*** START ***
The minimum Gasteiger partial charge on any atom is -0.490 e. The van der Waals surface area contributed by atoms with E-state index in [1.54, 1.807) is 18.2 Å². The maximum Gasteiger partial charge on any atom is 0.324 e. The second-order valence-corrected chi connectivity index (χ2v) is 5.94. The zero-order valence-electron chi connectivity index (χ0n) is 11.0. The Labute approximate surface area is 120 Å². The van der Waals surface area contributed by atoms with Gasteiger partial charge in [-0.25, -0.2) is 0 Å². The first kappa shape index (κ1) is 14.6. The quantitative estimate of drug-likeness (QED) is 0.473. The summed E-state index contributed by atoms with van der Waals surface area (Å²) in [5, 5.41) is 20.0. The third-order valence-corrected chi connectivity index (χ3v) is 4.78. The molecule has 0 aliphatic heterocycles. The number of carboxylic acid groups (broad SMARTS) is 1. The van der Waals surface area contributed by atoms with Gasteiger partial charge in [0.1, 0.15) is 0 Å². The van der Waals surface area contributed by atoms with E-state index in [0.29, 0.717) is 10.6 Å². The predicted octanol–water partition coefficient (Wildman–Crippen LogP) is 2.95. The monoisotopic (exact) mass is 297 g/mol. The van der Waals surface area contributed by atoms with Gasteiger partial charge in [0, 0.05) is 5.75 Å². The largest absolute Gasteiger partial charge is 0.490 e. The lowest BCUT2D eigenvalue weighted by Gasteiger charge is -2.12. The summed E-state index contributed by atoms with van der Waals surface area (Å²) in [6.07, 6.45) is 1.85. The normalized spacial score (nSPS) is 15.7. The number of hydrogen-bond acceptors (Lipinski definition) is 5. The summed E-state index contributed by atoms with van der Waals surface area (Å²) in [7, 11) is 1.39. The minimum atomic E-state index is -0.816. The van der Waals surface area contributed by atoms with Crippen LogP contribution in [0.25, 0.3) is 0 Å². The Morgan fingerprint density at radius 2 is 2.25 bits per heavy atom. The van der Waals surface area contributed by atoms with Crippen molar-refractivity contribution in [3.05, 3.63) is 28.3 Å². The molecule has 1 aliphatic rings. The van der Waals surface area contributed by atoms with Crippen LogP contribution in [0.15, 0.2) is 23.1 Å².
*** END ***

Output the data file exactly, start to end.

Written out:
The minimum Gasteiger partial charge on any atom is -0.490 e. The van der Waals surface area contributed by atoms with E-state index in [1.54, 1.807) is 18.2 Å². The maximum Gasteiger partial charge on any atom is 0.324 e. The second-order valence-corrected chi connectivity index (χ2v) is 5.94. The zero-order valence-electron chi connectivity index (χ0n) is 11.0. The Labute approximate surface area is 120 Å². The van der Waals surface area contributed by atoms with Gasteiger partial charge in [-0.25, -0.2) is 0 Å². The first kappa shape index (κ1) is 14.6. The quantitative estimate of drug-likeness (QED) is 0.473. The summed E-state index contributed by atoms with van der Waals surface area (Å²) in [5, 5.41) is 20.0. The third-order valence-corrected chi connectivity index (χ3v) is 4.78. The molecule has 0 aliphatic heterocycles. The number of carboxylic acid groups (broad SMARTS) is 1. The van der Waals surface area contributed by atoms with Gasteiger partial charge in [0.1, 0.15) is 0 Å². The van der Waals surface area contributed by atoms with E-state index in [0.29, 0.717) is 10.6 Å². The predicted octanol–water partition coefficient (Wildman–Crippen LogP) is 2.95. The monoisotopic (exact) mass is 297 g/mol. The van der Waals surface area contributed by atoms with Gasteiger partial charge in [0, 0.05) is 5.75 Å². The largest absolute Gasteiger partial charge is 0.490 e. The lowest BCUT2D eigenvalue weighted by Gasteiger charge is -2.12. The summed E-state index contributed by atoms with van der Waals surface area (Å²) in [6.07, 6.45) is 1.85. The normalized spacial score (nSPS) is 15.7. The number of hydrogen-bond acceptors (Lipinski definition) is 5. The summed E-state index contributed by atoms with van der Waals surface area (Å²) in [7, 11) is 1.39. The minimum atomic E-state index is -0.816. The van der Waals surface area contributed by atoms with Crippen LogP contribution in [0.25, 0.3) is 0 Å². The Morgan fingerprint density at radius 2 is 2.25 bits per heavy atom. The van der Waals surface area contributed by atoms with Crippen molar-refractivity contribution in [3.05, 3.63) is 28.3 Å². The molecule has 1 aliphatic rings. The van der Waals surface area contributed by atoms with Crippen LogP contribution in [0.15, 0.2) is 23.1 Å².